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Who needs Rest days?


female runner catching her breath after a run
Rest & Recovery are important to training!

When chatting with experienced and beginner athletes, the topic of rest and what “rest” looks like in any given weekly schedule. Why don’t you have a rest day? Why it is important, and what does rest even look like? Does it mean sinking into your couch for the day or can you just go …. Climb a mountain, thoroughly clean your house, or do that local bike race?

There are two kinds of rest days that you will see in your training calendar, Active Rest Days, and Total Rest Days. If you are ever curious about where those workouts are in any given week just ask! We will be happy to let you know why the workout structure is the way it is at any given time. Both types of rest have their place and purpose in our training plans, they are both important.

Active Rest Days are workouts structured to prepare you for an important workout/race but still have your body and brain engaged in the process. In triathlon and running, it could show as a recovery/form-building swim, a low-intensity run, or easy spinning on the bike. if you find where you have an active recovery day, and anything triathlon or in your given sport is not what your body is telling you to do, change it up, go for an easy hike, go to a favorite yoga class, or even a brisk walk on your favorite trails. When you move your body purposefully, you promote faster recovery by improving blood flow and removing metabolic wastes. This helps to increase and speed up the delivery of healthy nutrients to your muscles. These types of workouts also help to maintain mobility and decrease soreness. I like to think of it as a warmup or cooldown, it is purposely put there to slow you down, and give your brain a rest but still move. This allows us to be warmed up and ready to conquer the next important building block in your training plan It promotes recovery without adding stress. It is not the workout to see if you can do your fastest 100 yards or run a hilly loop simply because you can. It is a time to rebuild a mindset, move muscle, and practice patience.

Total Rest Days are the days you need to avoid any structured physical activity and/or do anything intense. They are always easy to pick out in any program.

Seeing a total rest day on the calendar is hard for some athletes, our bodies and/or brains are conditioned to tell us to keep moving. The inner voice of our brains likes to tell us we have not done enough, we need to do more to be better, blah, blah, blah. (Remember from a previous blog- Our brains lie to us) If you listened to your body, you would hear it loud and clear, TAKE THE DAY.

Your body adapts and improves in response to training during periods of rest, not during the actual training sessions. Rest allows the body to absorb the training stimulus and make positive adaptations. Continuous training without adequate rest can lead to a plateau in performance or even overtraining syndrome, which can lead to decreased performance and increased risk of injury. Overtraining or not getting enough rest can lead to decreased performance, as the body is unable to perform at its best without proper recovery. Rest is crucial for long-term athletic development. It helps athletes avoid burnout, sustain a high level of performance over time, and extend their athletic careers.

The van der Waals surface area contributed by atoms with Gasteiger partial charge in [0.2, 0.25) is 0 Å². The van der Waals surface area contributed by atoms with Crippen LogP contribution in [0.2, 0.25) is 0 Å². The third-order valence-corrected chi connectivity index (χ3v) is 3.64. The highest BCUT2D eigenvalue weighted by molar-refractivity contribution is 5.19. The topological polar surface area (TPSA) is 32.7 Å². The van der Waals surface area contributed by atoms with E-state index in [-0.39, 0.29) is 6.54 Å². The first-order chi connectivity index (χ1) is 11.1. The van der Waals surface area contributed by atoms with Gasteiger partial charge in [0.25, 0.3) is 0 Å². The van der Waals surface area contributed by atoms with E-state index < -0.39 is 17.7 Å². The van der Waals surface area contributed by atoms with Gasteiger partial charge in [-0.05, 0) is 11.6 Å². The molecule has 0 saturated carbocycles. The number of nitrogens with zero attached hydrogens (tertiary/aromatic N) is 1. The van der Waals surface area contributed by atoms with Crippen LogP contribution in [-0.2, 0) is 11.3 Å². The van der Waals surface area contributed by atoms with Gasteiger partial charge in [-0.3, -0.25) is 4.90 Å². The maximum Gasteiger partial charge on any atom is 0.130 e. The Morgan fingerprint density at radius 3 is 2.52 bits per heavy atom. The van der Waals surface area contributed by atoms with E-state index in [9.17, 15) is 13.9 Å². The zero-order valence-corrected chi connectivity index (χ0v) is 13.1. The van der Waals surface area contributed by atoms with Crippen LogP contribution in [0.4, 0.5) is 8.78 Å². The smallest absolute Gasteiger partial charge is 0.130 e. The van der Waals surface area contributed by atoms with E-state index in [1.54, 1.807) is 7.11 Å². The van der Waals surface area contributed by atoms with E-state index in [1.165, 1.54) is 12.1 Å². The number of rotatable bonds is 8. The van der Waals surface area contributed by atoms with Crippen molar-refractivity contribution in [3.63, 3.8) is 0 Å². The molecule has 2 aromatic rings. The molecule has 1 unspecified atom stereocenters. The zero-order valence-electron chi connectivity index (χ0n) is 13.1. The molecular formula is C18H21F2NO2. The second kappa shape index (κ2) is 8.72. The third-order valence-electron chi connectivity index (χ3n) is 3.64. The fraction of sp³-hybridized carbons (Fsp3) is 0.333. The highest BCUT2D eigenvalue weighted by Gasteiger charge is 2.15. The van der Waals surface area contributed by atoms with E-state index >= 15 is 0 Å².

Rest is crucial for a healthy immune system; it reduces your risk of illness and more unwanted days off. It helps maintain a healthy hormonal balance, which is important for performance and recovery, it improves cognitive function, including focus, decision-making, and reaction time, these are critical for sports performance

The Central Nervous System benefits greatly from complete rest, as it needs it to recharge and be ready for optimal performance. The CNS coordinates our muscle movements it gives our bodies time to recharge.

It presents a fabulous chance to change your routine up.

Once I changed my perspective on total recovery days, I began to really look forward to the couch on my schedule. That was the invitation to look after both my brain and body with a purposeful, mindful day off to enjoy something other than triathlon or running, I could focus on my mindset and mental and physical well-being. My perspective is that rest days are a gift and an invitation to take a very needed guilt-free break.

It is a great day to look forward to a movie while stretching and foam rolling, get in a gentle yoga class at your favorite studio or online, or do meditation. It gives us a chance to reconnect to your goals, “why” are you struggling to remember them? Have they changed? Are you feeling more tired than usual, if sleep is eluding you? Why? Have you been ignoring any nagging injuries? Rest is not a passive activity for athletes, it is an essential part of training. It allows our body to recover, repair, and then ultimately perform at its best.

Both active and total rest are important and should be integrated into your training program to ensure optimal performance and long-term athletic development. The balance between active rest and total rest will depend on individual needs, training intensity, and overall goals. Prioritizing rest and recovery should be an integral part of any athlete's training program.




Coach Kelly Hill,

Mindset Coach

Holistic Nutrition Practioner

Massage Therapist

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